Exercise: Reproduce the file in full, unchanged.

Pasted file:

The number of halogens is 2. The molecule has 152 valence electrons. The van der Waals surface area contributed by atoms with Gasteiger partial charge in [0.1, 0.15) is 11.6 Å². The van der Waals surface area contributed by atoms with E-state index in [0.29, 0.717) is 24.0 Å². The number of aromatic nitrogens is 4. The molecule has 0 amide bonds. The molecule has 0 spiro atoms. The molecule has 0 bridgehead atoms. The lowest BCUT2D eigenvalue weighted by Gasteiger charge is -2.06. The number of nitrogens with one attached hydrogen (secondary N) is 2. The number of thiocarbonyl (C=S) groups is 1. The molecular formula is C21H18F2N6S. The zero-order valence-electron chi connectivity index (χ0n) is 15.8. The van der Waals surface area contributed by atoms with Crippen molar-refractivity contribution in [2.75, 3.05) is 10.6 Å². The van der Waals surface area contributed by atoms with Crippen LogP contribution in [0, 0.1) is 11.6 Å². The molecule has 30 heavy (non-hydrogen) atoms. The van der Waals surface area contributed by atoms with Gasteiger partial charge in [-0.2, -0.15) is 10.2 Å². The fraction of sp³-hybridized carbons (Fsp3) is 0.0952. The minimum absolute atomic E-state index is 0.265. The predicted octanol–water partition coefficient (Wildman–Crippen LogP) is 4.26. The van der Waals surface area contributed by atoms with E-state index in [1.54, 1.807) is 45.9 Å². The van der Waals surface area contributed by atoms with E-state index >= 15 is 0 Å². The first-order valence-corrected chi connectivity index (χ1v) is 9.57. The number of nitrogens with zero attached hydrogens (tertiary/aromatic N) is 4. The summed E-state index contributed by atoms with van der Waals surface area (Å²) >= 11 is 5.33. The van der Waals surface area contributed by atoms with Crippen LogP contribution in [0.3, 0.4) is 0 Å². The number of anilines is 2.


The number of halogens is 2. The molecule has 152 valence electrons. The van der Waals surface area contributed by atoms with Gasteiger partial charge in [0.1, 0.15) is 11.6 Å². The van der Waals surface area contributed by atoms with E-state index in [0.29, 0.717) is 24.0 Å². The number of aromatic nitrogens is 4. The molecule has 0 amide bonds. The molecule has 0 spiro atoms. The molecule has 0 bridgehead atoms. The lowest BCUT2D eigenvalue weighted by Gasteiger charge is -2.06. The number of nitrogens with one attached hydrogen (secondary N) is 2. The number of thiocarbonyl (C=S) groups is 1. The molecular formula is C21H18F2N6S. The zero-order valence-electron chi connectivity index (χ0n) is 15.8. The van der Waals surface area contributed by atoms with Crippen molar-refractivity contribution in [2.75, 3.05) is 10.6 Å². The van der Waals surface area contributed by atoms with Crippen LogP contribution in [0, 0.1) is 11.6 Å². The molecule has 30 heavy (non-hydrogen) atoms. The van der Waals surface area contributed by atoms with Gasteiger partial charge in [-0.2, -0.15) is 10.2 Å². The fraction of sp³-hybridized carbons (Fsp3) is 0.0952. The minimum absolute atomic E-state index is 0.265. The predicted octanol–water partition coefficient (Wildman–Crippen LogP) is 4.26. The van der Waals surface area contributed by atoms with E-state index in [1.54, 1.807) is 45.9 Å². The van der Waals surface area contributed by atoms with E-state index >= 15 is 0 Å². The first-order valence-corrected chi connectivity index (χ1v) is 9.57. The number of nitrogens with zero attached hydrogens (tertiary/aromatic N) is 4. The summed E-state index contributed by atoms with van der Waals surface area (Å²) >= 11 is 5.33. The van der Waals surface area contributed by atoms with Crippen LogP contribution in [0.3, 0.4) is 0 Å². The number of anilines is 2.